Start your training as early as when they are two months old. Here are 5 basic commands you can teach your German Shepherd, along with steps that just might help you get there.
1. Teaching Your Dog The Command “COME!”
- Step 1 : Always start this training indoors. Wait until he is playing with his toys and then call out his name. When he responds by looking at you, show him his favorite treat and urge him to come get it by saying the command “come.”
- Step 2 : When he comes, shower him with praises and giving him his treat. This way he will learn the positive association of responding to your commands.
- Step 3 : If he does not come willingly, gently tug on his leash and repeat the word “come” while showing him his treat. Do not be excessively forceful or harsh on your dog when teaching him this command. Be patient enough, and try different treats until he can respond to your command. Give him a treat whenever he responds positively.
- Step 4 : Take your training outdoors after two days of training and repeat the exercise.
- Step 5 : Keep escalating the training by increasing the distance between you and your dog and repeat the exercise until he can understand the command “come” without the need of a treat.
This is one of the most important commands you will ever teach your GSD as it can help keep him out of trouble.
2. Training your German shepherd to “SIT”
This is a crucial command that will assist your dog to become well-mannered and obedient.
- Step 1 : Wait for your dog to stand or sit in front of you. Hold his favorite treat in your hand and then flash it before his eye and make sure he sees it. This should get him excited and grab his attention.
- Step 2 : Slowly hover the hand holding the treat over his head towards his rear side. All the while, ensure the treat stays in line with his nose so that he can sniff the treat to fuel his excitement.
- Step 3 : Your dog will automatically drop his rear to the floor in a sitting position to maintain eye-contact with his favorite treat. Once, his behind hits the floor, hand him the treat and praise him for a good job.
- Step 4 : Do not use the word “sit” at this level. Instead, practice this exercise until he can sit on seeing the treat on your hand. Only introduce the word “sit” after a few days of practicing.
- Step 5 : Have the treat in your hand and then use the word sit. If he is not able to respond by sitting on the ground, gently press his coup down and then repeat the command. Do not reward him with the treat until he can respond to the command. Keep practicing until your dog can sit even without treats.
3. Teaching your dog the command “DOWN”
This command is handy in helping your dog calm down, especially when it is agitated by a new sight or sound.
- Step 1: Wait until your GSD is seated, and then place a treat between your thumb and index finger. Move your hand close enough to his face so that he can see and sniff his favorite snack.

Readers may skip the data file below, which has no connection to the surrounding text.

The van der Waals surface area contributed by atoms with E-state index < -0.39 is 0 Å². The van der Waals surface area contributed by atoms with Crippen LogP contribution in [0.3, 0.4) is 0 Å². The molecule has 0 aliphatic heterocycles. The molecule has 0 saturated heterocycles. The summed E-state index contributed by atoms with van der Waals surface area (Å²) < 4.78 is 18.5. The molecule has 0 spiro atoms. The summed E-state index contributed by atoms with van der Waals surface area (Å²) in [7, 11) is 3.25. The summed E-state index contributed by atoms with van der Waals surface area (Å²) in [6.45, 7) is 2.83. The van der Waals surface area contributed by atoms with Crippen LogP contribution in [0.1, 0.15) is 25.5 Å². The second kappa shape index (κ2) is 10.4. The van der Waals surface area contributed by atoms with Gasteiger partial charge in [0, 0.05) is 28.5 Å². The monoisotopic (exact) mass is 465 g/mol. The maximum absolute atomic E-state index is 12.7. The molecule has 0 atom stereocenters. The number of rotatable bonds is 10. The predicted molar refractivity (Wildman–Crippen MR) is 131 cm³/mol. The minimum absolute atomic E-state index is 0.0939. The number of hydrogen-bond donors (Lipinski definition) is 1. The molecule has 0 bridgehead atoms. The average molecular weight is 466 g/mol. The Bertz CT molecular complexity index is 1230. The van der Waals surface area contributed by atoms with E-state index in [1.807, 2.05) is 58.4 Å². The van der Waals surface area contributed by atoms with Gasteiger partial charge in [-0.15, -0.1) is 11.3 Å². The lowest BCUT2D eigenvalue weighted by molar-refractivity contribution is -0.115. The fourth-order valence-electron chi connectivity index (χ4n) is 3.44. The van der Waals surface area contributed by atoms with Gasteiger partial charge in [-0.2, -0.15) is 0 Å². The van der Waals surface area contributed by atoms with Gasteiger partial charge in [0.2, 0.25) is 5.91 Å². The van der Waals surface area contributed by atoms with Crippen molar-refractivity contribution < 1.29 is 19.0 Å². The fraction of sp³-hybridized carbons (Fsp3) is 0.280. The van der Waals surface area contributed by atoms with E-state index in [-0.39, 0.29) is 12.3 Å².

- Step 2: Next, move the treat towards the floor while preventing him from getting up from his sitting position. Use the word “down” as you prevent him from getting up.
- Step 3 : Also use the command “down” when he tries to get a hold of the treat while lying down.
- Step 4 : As soon as he stops trying to reach for the treat and is completely rested, pat him affectionately and praise him so that he can know that you are pleased. Give him the treat.
- Step 5 : Repeat this exercise until he can respond to the command even without a treat.
4. Training your dog the command “LEAVE IT”
This command is particularly helpful when trying to get your dog to let go of something. Some GSD puppies resort to destructive behaviors like chewing and biting on household items. This command will come in handy during such times.
- Step 1 : Start your training by holding a treat and calling your dog by his name. Wait for him to come for the treat and then drop it on the floor.
- Step 2 : When he tries to get the treat, place your hand over it and in a firm voice say “leave it.” Following this command, pick up the treat and pull your arm away. Wait a few minutes and then repeat the same exercise. Always be firm and clear when commanding it to “leave it.”
- Step 3 : Repeat the exercise until your dog can respond to “leave it” without you having to place your hand over the treat. If he responds positively, reward him with the treat.
5. Training your dog to respond to the command “STAY”
This command will help you to stop your dog from chasing after your neighbor’s cats or squirrels.
- Step 1 : Before you start teaching this command, make sure he understands the command down.
- Step 2 : Now, teach him to stay in the “down” position with his palm over his head, when you say “stay!”
- Step 3 : Maintain eye contact when you deliver this command during the time you want him to stay put. Repeat the command if he tries to get up or lift his head. If he obeys, give him a treat and praise him to let him know that you are happy he is following your command.
- Step 4 : Repeat this exercise, while gradually increasing the time of the “stay.”
Conclusion . . .
The foundation of good dog training is based on correction and rewarding. Always use a firm “No!” when correcting your GSD. Do not yell or involve physical punishment such as spanking. Also, it is important to note that most female dogs may seem reluctant to training during a pregnancy. Avoid pushing them too hard during this period. Reward your dog with tasty dog biscuits, their favorite toy to play with or shower him with praises such as “Good dog!” in a happy voice.